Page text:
communicating in the first RAT network with connectivity with a plurality of packet data network (PDN) contexts; and
as part of a transition to the second RAT network, sending a single signaling message that indicates at least two of the plurality of PDN contexts and indicates that a new PDN context is to be activated as part of the transition, wherein each of the plurality of PDN contexts and the new PDN context is activated individually.
85. A computer-program product for wireless communications with a device capable of communicating in at least first and second radio access technology (RAT) networks, the computer-program product comprising a non-transitory computer-readable medium having code stored thereon, the code executable by one or more processors for:
receiving, as part of a transition of the device from the first RAT network to the second RAT network, a single signaling message from a device that indicates multiple PDN contexts with which the device was communicating in the first RAT network and indicates that a new PDN context is to be activated as part of the transition; and
processing the single signaling message to transfer the multiple PDN contexts from the first RAT network to the second RAT network, wherein at least two PDN contexts, of the combination of the new PDN context and the multiple PDN contexts, are activated together.
86. The computer-program product of claim 85, wherein at least one of the first and second RAT networks comprises a Long Term Evolution (LTE) network.
87. The computer-program product of claim 86, wherein the single signaling message comprises a handover attach request message with a plurality of PDN connectivity requests.
88. The computer-program product of claim 87, wherein each PDN is activated individually.
89. The computer-program product of claim 87, wherein at least two of the PDNs are activated together.
90. The computer-program product of claim 85, wherein the single signaling message further indicates a number of PDN contexts to be transferred as part of the transition.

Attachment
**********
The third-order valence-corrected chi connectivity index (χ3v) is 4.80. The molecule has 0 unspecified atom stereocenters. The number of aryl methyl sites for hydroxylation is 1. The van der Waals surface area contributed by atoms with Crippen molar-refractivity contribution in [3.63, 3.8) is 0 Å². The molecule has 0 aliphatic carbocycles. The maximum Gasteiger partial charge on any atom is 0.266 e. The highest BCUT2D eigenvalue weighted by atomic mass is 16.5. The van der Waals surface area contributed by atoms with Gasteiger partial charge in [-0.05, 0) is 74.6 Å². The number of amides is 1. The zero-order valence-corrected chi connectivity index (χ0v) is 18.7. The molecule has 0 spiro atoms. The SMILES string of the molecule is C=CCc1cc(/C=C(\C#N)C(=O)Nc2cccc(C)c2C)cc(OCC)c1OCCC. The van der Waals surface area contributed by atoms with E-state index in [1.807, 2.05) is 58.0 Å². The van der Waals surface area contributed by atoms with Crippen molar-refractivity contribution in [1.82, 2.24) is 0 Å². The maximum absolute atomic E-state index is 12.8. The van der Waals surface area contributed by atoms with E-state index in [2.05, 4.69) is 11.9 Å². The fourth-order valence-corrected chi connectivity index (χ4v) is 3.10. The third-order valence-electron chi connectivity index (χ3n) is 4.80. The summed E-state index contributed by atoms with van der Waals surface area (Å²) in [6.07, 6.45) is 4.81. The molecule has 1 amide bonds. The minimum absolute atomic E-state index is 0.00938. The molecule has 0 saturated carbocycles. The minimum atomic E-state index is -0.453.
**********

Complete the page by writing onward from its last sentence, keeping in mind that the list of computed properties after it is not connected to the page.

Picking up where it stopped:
91. The computer-program product of claim 85, wherein the plurality of PDN contexts includes at least two of an IP Multimedia Subsystem (IMS), provisioning, operator -specific, or GPS PDN context.
92. The computer-program product of claim 85, wherein at least one of the first and second RAT networks comprises at least one of an enhanced High Rate Packet Data (eHRPD) network or a UMTS network.
93. The computer-program product of claim 92, wherein the single signaling message comprises a Vendor-Specific Network Control Protocol (VSNCP) configuration request message indicating a plurality of PDN contexts.
94. The computer-program product of claim 93, wherein each PDN is activated individually.
95. The computer-program product of claim 93, wherein at least two of the PDNs are activated together.
96. A computer-program product for wireless communications with a device capable of communicating in at least first and second radio access technology (RAT) networks, the computer-program product comprising a non-transitory computer-readable medium having code stored thereon, the code executable by one or more processors for:
receiving, as part of a transition of the device from the first RAT network to the second RAT network, a single signaling message from a device that indicates multiple PDN contexts with which the device was communicating in the first RAT network and indicates that a new PDN context is to be activated as part of the transition; and
processing the single signaling message to transfer the multiple PDN contexts from the first RAT network to the second RAT network, wherein each of the multiple PDN contexts and the new PDN context is activated individually.
US13398627 2011-02-24 2012-02-16 Methods and apparatus to reduce a time to transfer multiple PDN contexts during inter-radio access technology handoff Active 2032-09-22 US8837405B2 (en)

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US201161446445 true 2011-02-24 2011-02-24
US13398627 US8837405B2 (en) 2011-02-24 2012-02-16 Methods and apparatus to reduce a time to transfer multiple PDN contexts during inter-radio access technology handoff

Applications Claiming Priority (6)

Application Number Priority Date Filing Date Title
US13398627 US8837405B2 (en) 2011-02-24 2012-02-16 Methods and apparatus to reduce a time to transfer multiple PDN contexts during inter-radio access technology handoff
PCT/US2012/025694 WO2012115879A1 (en) 2011-02-24 2012-02-17 Methods and apparatus to reduce a time to transfer multiple pdn contexts during inter-radio access technology handoff
EP20120707436 EP2679050A1 (en) 2011-02-24 2012-02-17 Methods and apparatus to reduce a time to transfer multiple pdn contexts during inter-radio access technology handoff
CN 201280009783 CN103380641B (en) 2011-02-24 2012-02-17 Method and means for transmitting a plurality of contexts pdn during handover between wireless access technology for reducing the time
KR20137024584A KR101576027B1 (en) 2011-02-24 2012-02-17 Methods and apparatus to reduce a time to transfer multiple pdn contexts during inter-radio access technology handoff